15.3 Reconciling discourse and reality: a shared responsibility


These observations, drawn from the modelling results as well as an analysis of the recent evolution of Canada’s energy system and GHG emissions, should concern all Canadians. Canada’s constitution means that the power of defining climate goals and the responsibility for reaching them are shared by many orders of governments. Over the last two decades, these governments have worked mainly in silos, largely ignoring what the level above or below or the other jurisdictions were doing. This approach, which was accompanied by billions of dollars in subsidies and support of all kinds, has largely failed to deliver the promised transformations.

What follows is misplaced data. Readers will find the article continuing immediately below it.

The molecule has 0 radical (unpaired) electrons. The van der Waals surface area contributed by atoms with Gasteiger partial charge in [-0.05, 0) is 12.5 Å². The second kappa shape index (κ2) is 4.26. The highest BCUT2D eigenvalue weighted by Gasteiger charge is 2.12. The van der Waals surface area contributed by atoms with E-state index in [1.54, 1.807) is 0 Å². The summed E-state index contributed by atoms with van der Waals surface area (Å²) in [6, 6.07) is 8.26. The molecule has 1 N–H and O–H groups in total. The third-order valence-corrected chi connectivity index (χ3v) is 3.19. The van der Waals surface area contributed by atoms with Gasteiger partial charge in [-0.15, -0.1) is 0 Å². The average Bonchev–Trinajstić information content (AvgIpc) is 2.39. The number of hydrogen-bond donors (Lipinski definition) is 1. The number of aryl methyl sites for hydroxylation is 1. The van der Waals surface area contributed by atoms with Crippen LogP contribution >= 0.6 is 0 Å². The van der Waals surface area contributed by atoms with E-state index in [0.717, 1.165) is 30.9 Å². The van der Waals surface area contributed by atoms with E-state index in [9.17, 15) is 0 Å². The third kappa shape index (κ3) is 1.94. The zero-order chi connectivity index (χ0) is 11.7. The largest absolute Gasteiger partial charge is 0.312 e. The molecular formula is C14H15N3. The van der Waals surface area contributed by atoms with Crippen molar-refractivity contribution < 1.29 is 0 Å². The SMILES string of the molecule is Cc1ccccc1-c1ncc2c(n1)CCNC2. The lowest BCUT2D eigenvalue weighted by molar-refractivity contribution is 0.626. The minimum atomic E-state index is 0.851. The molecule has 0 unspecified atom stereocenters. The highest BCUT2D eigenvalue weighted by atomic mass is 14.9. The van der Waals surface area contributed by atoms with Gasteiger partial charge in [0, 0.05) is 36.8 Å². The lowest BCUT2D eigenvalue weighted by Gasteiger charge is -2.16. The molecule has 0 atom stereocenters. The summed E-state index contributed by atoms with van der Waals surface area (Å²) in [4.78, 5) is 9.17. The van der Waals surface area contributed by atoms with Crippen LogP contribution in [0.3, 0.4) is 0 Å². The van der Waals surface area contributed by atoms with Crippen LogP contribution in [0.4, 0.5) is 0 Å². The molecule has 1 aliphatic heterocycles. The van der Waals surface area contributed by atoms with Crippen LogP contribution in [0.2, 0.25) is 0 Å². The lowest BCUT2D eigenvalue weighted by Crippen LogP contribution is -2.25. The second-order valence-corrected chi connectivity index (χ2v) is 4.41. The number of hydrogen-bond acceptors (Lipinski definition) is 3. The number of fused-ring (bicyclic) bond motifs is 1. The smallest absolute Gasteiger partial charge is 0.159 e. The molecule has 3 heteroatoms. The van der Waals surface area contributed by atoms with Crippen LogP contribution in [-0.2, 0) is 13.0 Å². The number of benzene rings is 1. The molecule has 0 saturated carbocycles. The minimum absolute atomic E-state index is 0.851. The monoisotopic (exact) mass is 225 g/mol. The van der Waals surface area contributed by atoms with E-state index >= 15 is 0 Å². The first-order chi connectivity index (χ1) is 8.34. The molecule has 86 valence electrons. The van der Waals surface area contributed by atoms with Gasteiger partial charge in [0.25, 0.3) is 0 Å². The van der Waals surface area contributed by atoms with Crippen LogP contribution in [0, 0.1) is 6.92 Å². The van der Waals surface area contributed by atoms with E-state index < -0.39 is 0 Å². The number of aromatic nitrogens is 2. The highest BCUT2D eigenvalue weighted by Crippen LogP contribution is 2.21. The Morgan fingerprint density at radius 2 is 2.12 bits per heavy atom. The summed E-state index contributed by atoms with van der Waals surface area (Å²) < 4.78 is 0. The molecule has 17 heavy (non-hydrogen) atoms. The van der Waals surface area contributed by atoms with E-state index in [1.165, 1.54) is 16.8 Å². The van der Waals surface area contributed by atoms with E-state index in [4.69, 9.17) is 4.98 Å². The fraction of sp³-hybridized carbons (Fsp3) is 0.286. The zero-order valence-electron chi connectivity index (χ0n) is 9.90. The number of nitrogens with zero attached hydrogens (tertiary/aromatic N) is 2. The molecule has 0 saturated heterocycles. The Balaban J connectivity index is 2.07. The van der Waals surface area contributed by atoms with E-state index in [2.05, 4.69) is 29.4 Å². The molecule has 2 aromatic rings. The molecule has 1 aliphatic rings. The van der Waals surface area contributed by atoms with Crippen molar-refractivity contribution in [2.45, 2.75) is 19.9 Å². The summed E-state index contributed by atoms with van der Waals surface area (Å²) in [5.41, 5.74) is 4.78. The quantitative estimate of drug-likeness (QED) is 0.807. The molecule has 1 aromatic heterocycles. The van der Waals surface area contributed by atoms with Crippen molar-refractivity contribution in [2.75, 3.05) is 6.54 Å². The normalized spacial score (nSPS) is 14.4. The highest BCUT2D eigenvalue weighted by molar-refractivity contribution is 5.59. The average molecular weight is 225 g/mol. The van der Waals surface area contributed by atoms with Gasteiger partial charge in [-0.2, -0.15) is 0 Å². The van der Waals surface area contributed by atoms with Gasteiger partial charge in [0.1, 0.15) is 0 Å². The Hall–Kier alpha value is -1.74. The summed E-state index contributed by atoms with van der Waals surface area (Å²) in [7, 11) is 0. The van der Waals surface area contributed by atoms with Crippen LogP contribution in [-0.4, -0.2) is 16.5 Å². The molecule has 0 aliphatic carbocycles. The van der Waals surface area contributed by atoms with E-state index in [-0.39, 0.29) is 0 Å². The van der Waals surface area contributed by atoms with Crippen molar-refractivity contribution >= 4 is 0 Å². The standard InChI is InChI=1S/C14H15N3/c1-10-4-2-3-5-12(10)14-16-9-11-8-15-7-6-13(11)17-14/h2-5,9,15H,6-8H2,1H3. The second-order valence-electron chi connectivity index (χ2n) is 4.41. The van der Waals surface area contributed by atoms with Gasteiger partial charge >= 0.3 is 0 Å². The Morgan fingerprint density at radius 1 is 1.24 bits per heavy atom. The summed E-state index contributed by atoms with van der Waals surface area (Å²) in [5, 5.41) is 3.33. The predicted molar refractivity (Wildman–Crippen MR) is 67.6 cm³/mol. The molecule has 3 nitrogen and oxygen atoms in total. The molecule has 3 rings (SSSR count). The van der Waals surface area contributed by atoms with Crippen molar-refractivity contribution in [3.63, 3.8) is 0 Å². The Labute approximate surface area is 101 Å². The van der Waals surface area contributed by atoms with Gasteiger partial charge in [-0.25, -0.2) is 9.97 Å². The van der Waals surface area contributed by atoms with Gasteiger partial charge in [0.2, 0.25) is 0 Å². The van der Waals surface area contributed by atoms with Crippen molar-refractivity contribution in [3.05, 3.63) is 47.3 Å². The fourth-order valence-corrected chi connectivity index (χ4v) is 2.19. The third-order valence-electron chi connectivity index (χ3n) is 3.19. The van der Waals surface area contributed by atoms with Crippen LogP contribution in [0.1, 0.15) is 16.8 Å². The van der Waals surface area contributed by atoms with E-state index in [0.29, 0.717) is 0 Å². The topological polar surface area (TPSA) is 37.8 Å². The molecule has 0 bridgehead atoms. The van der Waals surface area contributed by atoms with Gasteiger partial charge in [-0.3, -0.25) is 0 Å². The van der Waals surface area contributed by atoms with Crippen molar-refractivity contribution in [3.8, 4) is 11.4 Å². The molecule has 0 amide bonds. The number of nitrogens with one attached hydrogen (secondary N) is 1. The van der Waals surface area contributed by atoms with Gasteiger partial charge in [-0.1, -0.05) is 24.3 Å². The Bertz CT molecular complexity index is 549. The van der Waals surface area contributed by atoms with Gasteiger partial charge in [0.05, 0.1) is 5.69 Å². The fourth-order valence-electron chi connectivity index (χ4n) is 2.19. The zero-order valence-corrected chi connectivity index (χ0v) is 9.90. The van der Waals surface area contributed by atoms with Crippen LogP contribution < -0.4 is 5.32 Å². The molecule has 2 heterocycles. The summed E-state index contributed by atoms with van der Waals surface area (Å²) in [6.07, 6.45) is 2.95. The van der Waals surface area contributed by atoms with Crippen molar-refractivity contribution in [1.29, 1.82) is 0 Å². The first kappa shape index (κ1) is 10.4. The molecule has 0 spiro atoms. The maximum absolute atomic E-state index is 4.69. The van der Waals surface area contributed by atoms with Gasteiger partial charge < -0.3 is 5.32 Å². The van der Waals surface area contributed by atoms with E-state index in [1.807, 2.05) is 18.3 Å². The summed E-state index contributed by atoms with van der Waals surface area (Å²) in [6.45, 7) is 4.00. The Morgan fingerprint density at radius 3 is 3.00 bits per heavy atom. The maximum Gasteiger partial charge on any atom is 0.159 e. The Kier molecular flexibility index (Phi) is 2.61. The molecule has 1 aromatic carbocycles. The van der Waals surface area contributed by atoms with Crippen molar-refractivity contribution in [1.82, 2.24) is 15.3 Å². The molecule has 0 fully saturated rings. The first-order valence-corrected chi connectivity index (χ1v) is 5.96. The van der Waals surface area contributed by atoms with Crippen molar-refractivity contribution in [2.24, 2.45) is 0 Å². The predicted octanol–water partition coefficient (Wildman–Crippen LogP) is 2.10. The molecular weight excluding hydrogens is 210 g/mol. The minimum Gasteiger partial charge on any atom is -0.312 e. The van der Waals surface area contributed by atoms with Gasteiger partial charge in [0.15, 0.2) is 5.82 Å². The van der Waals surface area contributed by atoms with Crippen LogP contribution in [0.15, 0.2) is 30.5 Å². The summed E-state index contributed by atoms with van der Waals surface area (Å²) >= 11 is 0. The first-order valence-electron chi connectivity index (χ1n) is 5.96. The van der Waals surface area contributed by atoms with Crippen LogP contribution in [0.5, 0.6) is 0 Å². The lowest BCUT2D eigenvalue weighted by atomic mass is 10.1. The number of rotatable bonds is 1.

As this Outlook suggests, continuing with this approach will not enable Canada to reach the GHG targets it has adopted. The depth and speed of transformation needed to do so requires strategy, coordination and efficiency that is almost unheard of in Canada. Nonetheless, as demonstrated, this is not impossible. From a purely techno-economic point of view, this transformation is affordable and realistic. However, it requires governments, industry and citizens to think and act boldly and in the most open fashion, to accept risk and failure, to embrace change, and to understand that we cannot wait for the perfect solution before we begin to take action.